If you’ve ever read Spider-Man or spent any sort of time around the Marvel Universe (movies included) you’ll have no doubt heard the immortal words of Uncle Ben Parker when he told young Pete Parker “with great power comes great responsibility”. Today that lesson has hit home in the form of being called out on the use of TweetRandomizer by Brent Ozar (Blog | Twitter).
I use this quote from ole Ben because as someone who is prominent on Twitter I should be cognizant of the content I put out there, and that includes the use of auto tweet tools and sites such as TweetRandomizer. For those not familiar with this particular site it “chooses” a random follower of yours to be picked as “Follower of the Day” and sends that tweet out from your account. While this tweet only gets sent once, if a bunch of other people in your stream begin using the same service it creates a LOT of noise in your stream and the value of it quickly goes down. Not only that but when spam bots auto follow your account, and you don’t clean them out, they have an equal chance to get “chosen” and, essentially, endorsed by you. I don’t know about you but if @NatalieSpam0103134 gets chosen as your Follower of the Day and there’s a picture of a young lady doing certain un-ladylike actions in the avatar you’re not going to look to good to potential and current followers essentially promoting them. I first started using this particular service out of curiosity after seeing Leo Laporte (Blog | Twitter) use it during one of his shows to choose a random follower for a contest. I enabled the service, pretty much forgot about it and never took into account how annoying it’d be on the other end of the stream. Also I never really got much value of it so I probably should’ve disabled it a few days after enabling it. Long story short I apologize for clogging up people’s streams with crap. Be careful with what you allow into your stream and keep the content under your control. Brent has some good points in his article today about it. Thanks for following along and remember, it could be much worse.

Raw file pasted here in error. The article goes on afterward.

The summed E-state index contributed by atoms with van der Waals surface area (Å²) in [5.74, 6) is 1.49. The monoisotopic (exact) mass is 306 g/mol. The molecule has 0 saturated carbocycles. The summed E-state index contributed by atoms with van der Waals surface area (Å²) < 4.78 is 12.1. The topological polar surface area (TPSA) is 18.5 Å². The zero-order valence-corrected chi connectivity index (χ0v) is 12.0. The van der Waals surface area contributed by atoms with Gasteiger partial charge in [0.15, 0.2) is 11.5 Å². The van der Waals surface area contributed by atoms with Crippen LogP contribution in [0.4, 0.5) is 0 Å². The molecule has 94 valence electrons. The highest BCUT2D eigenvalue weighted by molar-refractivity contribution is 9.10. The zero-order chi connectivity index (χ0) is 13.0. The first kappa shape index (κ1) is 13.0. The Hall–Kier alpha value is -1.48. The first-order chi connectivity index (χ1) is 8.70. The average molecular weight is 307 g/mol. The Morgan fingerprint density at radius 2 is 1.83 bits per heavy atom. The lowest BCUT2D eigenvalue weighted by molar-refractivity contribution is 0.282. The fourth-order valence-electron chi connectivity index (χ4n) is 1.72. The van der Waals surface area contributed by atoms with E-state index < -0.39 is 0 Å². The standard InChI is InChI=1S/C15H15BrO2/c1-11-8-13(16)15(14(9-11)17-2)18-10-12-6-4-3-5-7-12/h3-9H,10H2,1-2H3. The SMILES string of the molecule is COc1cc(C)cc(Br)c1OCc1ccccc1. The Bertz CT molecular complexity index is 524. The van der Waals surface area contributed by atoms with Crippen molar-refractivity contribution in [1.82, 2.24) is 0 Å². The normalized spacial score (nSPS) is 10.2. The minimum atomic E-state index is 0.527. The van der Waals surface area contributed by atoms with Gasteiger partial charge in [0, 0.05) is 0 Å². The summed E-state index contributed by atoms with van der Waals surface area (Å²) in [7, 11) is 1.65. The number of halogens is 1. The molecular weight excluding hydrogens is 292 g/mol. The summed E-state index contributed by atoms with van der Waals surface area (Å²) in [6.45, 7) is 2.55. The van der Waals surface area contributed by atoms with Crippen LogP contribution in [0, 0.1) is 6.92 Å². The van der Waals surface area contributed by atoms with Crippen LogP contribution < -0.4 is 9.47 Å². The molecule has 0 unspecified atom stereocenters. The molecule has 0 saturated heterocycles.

Update: As long as I’m taking responsibility for this mess I should show how to kill it.
Step 1: Sign in to your Twitter account on the website at http://twitter.com
Step 2: Click on the Settings link in the top right-hand corner.
Step 3: Once you’re in Account Settings click on Connections (see screenshot)
Step 4: Scroll down the list and locate the application you don’t want to Tweet from your account anymore and click on the Revoke Access link.
It’s probably a good idea to check this list every so often and make sure only sites and programs you want have access to your account. If there are applications or sites that you don’t use anymore on this list, you should revoke their access.
Update 2: If you’re really interested in who I recommend, check out my Follow Friday Twitter List
So in my last post I talked about my personal journey. In this post I’ll go step-by-step what I did to help along the path of learning all this SQL goodness.
Tip 1 – Crawl Before You Walk…
Don’t know what a SQL statement is? Think T-SQL is an alternative to Coffee-SQL? Fear not, like everything else in this crazy world there’s tons of resources to learn from. One of the first places I learned anything from was W3 Schools website. The site is more aimed at web developers but they have a section for learning SQL (note: SQL is NOT SQL Server. SQL is a language, SQL Server is a product). There are also numerous other websites that teach SQL from the ground up such as SQL Tutorial or SQLCourse. A quick Google search will get you a plethora of options.
Tip 2 – Choose Thy Path!